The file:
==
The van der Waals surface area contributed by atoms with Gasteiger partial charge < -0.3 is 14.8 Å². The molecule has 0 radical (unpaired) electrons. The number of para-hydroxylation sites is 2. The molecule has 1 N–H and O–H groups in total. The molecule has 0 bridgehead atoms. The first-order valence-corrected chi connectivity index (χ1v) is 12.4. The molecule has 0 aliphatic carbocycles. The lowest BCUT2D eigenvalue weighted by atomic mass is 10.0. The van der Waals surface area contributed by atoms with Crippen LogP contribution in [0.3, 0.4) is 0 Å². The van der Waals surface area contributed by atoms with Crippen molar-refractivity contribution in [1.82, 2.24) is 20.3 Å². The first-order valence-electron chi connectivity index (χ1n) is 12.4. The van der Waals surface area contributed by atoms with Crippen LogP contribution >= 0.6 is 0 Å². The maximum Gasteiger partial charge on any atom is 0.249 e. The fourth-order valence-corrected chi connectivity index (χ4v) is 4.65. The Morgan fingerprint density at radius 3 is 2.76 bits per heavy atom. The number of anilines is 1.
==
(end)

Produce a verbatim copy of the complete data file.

The van der Waals surface area contributed by atoms with Gasteiger partial charge < -0.3 is 14.8 Å². The molecule has 0 radical (unpaired) electrons. The number of para-hydroxylation sites is 2. The molecule has 1 N–H and O–H groups in total. The molecule has 0 bridgehead atoms. The first-order valence-corrected chi connectivity index (χ1v) is 12.4. The molecule has 0 aliphatic carbocycles. The lowest BCUT2D eigenvalue weighted by atomic mass is 10.0. The van der Waals surface area contributed by atoms with Crippen LogP contribution in [0.3, 0.4) is 0 Å². The van der Waals surface area contributed by atoms with Crippen molar-refractivity contribution in [1.82, 2.24) is 20.3 Å². The first-order valence-electron chi connectivity index (χ1n) is 12.4. The van der Waals surface area contributed by atoms with Crippen LogP contribution >= 0.6 is 0 Å². The maximum Gasteiger partial charge on any atom is 0.249 e. The fourth-order valence-corrected chi connectivity index (χ4v) is 4.65. The Morgan fingerprint density at radius 3 is 2.76 bits per heavy atom. The number of anilines is 1.